“I was pretty aware of what we were doing. I didn’t look at the numbers until I got in this chair and started analyzing them. I realized we were in a good position,” says Robbie.

Northwest Excavating has been fortunate in having the necessary resources to revamp its fleet to be carbon compliant. The company has a relatively small fleet, but the big grading contractors that make up the competition will be dealing with a great deal of adversity as time goes on. These companies have loads of gear to replace.

“They have the old gear and are still working on it. It’s probably ten to fifteen years old and not compliant. At some point they are going to have to get rid of some gear and won’t be able to afford $1 million on a scraper or a dozer,” says Robbie. These grading contractors will likely look to equipment rental companies more in the future rather than make the large investment necessary.

Northwest Excavating has been on an upward trajectory since the recession, and the volume of work is the biggest Robbie has seen in the last twenty years. The company is further helped by the fact that there are no new players in the industry.

“Even with the Olympics on their way in 2028, I am always mindful of the next recession and how we will weather such an event. We are on a ten-year growth swing, and what comes up, at some point, will come down. I have to always make sure that I am looking ahead and keeping my ear to the ground politically and economically,” says Robbie.

A few developers have been added to Northwest Excavating’s growing client list of local and national builders like real estate development firm Onni Group, based out of Vancouver, Canada and Suffolk, is a nation-wide builder from the U.S.

Being unionized gives Northwest Excavating the chance to acquire better builders and field employees. However, the national unemployment rate has been under five percent over the last three to four years. Couple that with local construction employment expected to grow by seventy percent from last year, and you have a recipe for difficulty in gaining more trained workers.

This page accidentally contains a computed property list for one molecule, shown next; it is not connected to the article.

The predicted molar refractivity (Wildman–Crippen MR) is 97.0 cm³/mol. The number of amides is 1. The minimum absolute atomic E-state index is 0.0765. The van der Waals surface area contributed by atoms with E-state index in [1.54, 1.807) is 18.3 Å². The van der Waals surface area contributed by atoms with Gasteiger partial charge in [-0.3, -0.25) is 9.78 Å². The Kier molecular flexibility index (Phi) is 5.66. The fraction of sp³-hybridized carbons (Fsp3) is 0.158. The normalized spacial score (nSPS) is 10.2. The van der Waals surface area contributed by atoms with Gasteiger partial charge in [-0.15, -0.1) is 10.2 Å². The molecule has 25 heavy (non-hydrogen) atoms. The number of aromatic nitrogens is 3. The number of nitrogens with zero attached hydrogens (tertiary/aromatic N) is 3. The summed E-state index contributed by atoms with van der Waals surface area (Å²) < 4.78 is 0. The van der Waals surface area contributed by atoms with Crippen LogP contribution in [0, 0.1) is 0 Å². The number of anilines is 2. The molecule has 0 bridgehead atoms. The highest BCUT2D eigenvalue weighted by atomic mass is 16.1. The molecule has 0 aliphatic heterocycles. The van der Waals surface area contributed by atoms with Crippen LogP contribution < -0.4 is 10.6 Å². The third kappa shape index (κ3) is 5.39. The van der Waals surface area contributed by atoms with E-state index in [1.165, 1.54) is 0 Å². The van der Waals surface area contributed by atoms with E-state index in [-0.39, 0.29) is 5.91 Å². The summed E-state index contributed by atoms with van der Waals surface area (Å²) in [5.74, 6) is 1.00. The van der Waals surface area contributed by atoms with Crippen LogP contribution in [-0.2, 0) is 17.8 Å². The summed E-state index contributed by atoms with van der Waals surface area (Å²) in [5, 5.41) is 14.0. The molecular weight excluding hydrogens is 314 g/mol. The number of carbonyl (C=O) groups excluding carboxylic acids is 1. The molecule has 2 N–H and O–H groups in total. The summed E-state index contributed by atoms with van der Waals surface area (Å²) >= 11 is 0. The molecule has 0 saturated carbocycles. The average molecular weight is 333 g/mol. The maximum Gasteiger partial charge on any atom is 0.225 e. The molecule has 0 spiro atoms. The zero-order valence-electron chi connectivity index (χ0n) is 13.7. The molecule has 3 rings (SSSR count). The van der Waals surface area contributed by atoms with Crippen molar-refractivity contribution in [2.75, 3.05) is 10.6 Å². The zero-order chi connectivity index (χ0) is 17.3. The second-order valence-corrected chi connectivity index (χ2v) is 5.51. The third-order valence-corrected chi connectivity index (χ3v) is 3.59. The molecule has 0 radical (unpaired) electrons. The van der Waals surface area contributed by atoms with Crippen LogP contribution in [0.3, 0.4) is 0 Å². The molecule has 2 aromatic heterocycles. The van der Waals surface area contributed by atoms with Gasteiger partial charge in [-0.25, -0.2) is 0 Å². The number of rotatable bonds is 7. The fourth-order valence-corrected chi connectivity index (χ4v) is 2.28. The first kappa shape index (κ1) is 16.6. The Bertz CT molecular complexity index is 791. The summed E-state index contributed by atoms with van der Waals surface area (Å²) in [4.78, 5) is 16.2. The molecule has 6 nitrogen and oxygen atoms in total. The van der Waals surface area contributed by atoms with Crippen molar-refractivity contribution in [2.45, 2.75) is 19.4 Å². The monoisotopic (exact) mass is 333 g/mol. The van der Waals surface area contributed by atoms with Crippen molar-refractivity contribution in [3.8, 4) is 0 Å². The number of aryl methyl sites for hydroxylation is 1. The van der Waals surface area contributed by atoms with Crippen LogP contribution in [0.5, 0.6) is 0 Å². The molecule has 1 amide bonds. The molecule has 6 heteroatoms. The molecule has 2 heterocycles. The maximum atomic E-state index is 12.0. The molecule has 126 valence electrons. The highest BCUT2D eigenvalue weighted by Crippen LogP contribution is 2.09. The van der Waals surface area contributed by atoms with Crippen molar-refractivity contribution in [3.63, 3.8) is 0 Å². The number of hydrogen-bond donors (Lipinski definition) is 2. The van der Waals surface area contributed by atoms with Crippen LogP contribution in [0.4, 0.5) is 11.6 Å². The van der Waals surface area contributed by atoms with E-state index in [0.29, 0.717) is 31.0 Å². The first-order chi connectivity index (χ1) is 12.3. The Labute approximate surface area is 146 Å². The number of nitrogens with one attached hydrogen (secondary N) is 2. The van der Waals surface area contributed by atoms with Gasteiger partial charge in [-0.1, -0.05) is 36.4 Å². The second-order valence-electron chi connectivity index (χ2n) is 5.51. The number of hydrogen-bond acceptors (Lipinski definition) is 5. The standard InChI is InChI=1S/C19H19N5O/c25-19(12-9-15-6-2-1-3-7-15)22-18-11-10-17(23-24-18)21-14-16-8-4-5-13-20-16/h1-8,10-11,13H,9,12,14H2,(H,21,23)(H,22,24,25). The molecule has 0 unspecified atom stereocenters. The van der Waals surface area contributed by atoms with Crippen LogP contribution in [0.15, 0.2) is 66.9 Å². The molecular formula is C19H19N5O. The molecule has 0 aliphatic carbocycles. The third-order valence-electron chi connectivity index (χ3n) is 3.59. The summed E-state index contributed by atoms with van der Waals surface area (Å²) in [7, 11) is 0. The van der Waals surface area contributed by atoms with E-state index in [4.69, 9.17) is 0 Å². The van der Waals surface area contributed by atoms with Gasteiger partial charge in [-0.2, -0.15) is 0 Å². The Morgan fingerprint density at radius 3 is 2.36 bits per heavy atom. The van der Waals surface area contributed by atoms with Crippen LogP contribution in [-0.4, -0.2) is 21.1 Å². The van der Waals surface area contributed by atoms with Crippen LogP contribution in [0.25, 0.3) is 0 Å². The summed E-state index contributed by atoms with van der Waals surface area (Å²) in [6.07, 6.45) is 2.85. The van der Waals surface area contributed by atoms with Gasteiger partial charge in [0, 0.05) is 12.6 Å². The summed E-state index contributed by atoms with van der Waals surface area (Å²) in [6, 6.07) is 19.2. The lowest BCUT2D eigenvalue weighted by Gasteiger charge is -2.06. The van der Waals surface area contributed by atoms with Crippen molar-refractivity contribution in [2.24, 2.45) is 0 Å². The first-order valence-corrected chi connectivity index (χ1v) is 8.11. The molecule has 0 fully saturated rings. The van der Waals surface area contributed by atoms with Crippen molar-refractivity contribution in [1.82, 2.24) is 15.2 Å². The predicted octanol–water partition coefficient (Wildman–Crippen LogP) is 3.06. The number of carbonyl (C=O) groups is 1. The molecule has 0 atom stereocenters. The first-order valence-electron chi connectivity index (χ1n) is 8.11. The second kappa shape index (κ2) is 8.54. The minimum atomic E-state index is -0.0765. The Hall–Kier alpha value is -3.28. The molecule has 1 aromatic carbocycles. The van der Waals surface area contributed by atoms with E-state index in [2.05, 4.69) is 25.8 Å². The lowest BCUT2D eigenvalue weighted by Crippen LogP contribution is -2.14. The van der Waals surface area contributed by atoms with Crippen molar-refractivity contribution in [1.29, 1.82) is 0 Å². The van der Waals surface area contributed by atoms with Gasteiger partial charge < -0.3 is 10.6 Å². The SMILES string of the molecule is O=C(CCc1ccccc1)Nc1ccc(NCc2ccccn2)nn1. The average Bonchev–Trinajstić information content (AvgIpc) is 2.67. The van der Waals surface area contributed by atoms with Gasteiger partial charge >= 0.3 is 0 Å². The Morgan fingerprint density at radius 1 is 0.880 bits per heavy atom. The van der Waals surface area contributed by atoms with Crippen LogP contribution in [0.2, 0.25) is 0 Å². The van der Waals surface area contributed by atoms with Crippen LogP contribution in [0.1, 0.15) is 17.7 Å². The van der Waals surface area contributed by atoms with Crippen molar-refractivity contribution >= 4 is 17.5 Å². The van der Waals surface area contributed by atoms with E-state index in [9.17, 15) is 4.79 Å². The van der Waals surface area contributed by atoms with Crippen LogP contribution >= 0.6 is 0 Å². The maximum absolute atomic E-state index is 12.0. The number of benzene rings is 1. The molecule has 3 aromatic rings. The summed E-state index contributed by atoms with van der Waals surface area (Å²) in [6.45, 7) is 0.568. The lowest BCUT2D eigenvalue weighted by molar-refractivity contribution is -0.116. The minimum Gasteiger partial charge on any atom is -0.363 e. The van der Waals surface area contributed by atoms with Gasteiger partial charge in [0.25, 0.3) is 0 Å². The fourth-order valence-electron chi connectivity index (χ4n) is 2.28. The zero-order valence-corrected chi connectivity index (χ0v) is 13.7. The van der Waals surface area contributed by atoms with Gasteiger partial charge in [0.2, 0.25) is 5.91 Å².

“We have a desire to obtain the best roster of workers available for our clients. We have boots on the ground looking in the field for potential candidates and trying to use our resources available to us to the maximum,” says Robbie. The company calls the union hall and works to squeeze what it can for talent.

The culture at Northwest Excavating is based on care that influences every action the company undertakes. That care and the quality of equipment gives it an advantage, which brings in qualified employees and customers. Everything flows from there.

“Our average tenured employee, regardless of position, runs close to fifteen years. Everyone in my office has at least ten years of dedicated service under their belts. We have people in the field that have been with us since the early eighties,” says Robbie.

“California is building, and we are building with it, which keeps everyone in the company busy. We are not growing due to fluctuations in the construction industry as far as the demand goes. As a utility company, you can never get too big. You have to be rational about your growth,” says Robbie.

Bespoke Backyards

Years ago, backyard beautification usually meant planting some flowers, adding a couple of shrubs, and laying down a few patio stones to create a small deck. Outdoor furniture – if you could truly call it ‘furniture’ – usually comprised a picnic table and aluminum lawn chairs with uncomfortable, sticky plastic mesh seats and backs. Barbecuing was still somewhat exotic, and most outdoor grillers used folding barbecues or tiny rectangular hibachis. Unless among the wealthy, in-ground pools were few, with above-ground corrugated steel or plastic versions more likely.

July 22, 2019, 5:39 PM EDT